I mean, in my mind, there was no other logical explanation for why boys didn’t want to date me.  I saw myself as funny, smart, engaged, interesting, and nice…I always told myself that I’d be the perfect girlfriend, if only I weren’t fat.  You’re probably cringing reading this because in society “fat”is seen as a bad word.  I have never had a problem using the word to describe myself (note that I said describe, NOT define).  I am blonde, I am short, I have brown eyes, I like theatre, and I am fat.  It’s as simple as that.  The word does not make me any lesser of a person, it’s just something about myself that exists, and there is no use ignoring it.  I once read a book called The Fat Girl’s Guide to Life in which author, Wendy Shanker, spends many pages talking about getting rid of the negative connotations surrounding the “f-word.”  She even mentions at one point that people would rather be called things like dumb, stupid, illiterate, and skanky than fat…which I find to be extremely sad.  Mostly because the other words have ties to our intellect, morals, and insight, while fat is just in reference to our exterior.  At this point in my life, it’s not hard for me to talk about myself and all of the good things I have to offer a partner or a friend.  It wasn’t always this easy though.  I am a complete and total type A personality.  I am only 100% satisfied if I am going above and beyond the call of duty in everything I do, whether it’s school, friendships, or extracirriculars.  Having this type of personality, I became the poster child for an eating disorder.  I feel as if bulimia isn’t talked about as openly as anorexia because even in modern societies, bulimia is still seen as a lesser disease.  Anorexia shows a sense of control (control of exercise and food intake).  Bulimia is seen as a much dirtier and vile condition (probably because of the throwing up…I’m not sure).  I also think it has something to do with the fact that with anorexia, the affected person is more noticeably a victim of an eating disorder because of their low body weight.  A bulimic may appear to be underweight, at a normal weight, or even overweight.  When my bulimia was at its peak, I lost around 50-60 pounds.  Everyone around me kept telling me how good I looked, reinforcing the notion that I needed this to complete my picture of perfection.  Since receiving treatment for the disease (thank you to my parents, who refused to ignore the issue, and for always being supportive and understanding) I have gained around 15-20 pounds of the weight back.  I can’t say I feel good about it, but I know I’m doing what’s best for my body and my sanity.  People may not tell me how good I look anymore, but I love myself, and I think that’s better than any compliment anyone could ever give me.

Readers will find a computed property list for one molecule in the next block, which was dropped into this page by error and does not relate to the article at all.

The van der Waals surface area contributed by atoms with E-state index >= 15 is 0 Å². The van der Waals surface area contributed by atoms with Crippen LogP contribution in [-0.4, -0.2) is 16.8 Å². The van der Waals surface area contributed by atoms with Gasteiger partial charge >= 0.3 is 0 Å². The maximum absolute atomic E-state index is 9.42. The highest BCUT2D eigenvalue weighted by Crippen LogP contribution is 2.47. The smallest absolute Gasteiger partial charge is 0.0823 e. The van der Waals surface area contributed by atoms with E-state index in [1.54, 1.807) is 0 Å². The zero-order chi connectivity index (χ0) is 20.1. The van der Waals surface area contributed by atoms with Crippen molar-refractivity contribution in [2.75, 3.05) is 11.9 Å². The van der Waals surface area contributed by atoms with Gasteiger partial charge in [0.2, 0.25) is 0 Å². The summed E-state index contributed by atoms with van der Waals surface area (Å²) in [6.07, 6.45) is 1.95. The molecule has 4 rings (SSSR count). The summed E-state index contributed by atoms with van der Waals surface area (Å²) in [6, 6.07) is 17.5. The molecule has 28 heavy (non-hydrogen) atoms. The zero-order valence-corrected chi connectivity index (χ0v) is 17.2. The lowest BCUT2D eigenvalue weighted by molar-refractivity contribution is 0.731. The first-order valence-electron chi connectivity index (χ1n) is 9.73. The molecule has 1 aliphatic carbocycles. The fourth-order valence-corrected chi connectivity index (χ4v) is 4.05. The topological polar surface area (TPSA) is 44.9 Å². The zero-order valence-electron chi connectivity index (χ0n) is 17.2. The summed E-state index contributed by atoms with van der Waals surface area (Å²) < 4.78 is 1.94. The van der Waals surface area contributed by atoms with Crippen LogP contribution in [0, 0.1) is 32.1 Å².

I guess what I’m trying to get at with that story is why are relationships (or the lack thereof) directly associated with personal appearance?  I worked as a camp counselor all through high school and I would hear little girls (9 and 10 years old) say things like “I’m not skinny…I’ll never get a boyfriend” or “I’ve never had a boyfriend because I have acne.”  What are we doing to these little children?  We’re robbing them of a chance to love themselves.  If they can’t love themselves at 10 years old, then will they ever be able to love themselves?

I have long disillusioned myself from the notion that I need to be skinny to find a boyfriend.  However, I have a hard time seeing other people make that distinction.  I am convinced that If I ever want to find a companion, then I will find one.   If I am alone, it won’t be because of my appearance or any other factor, it will be because, In the words of the rapper, Drake,  I am not done “doing me” yet, and I’m fine with that.     I don’t think that it was my appearance that was keeping me back from having a relationship: I think it was my inability to love myself.  It’s a well-known fact that if you can’t love yourself, then you sure as hell can’t love anyone else.

I love myself: unabashedly and unconditionally, and I am ready to love the world.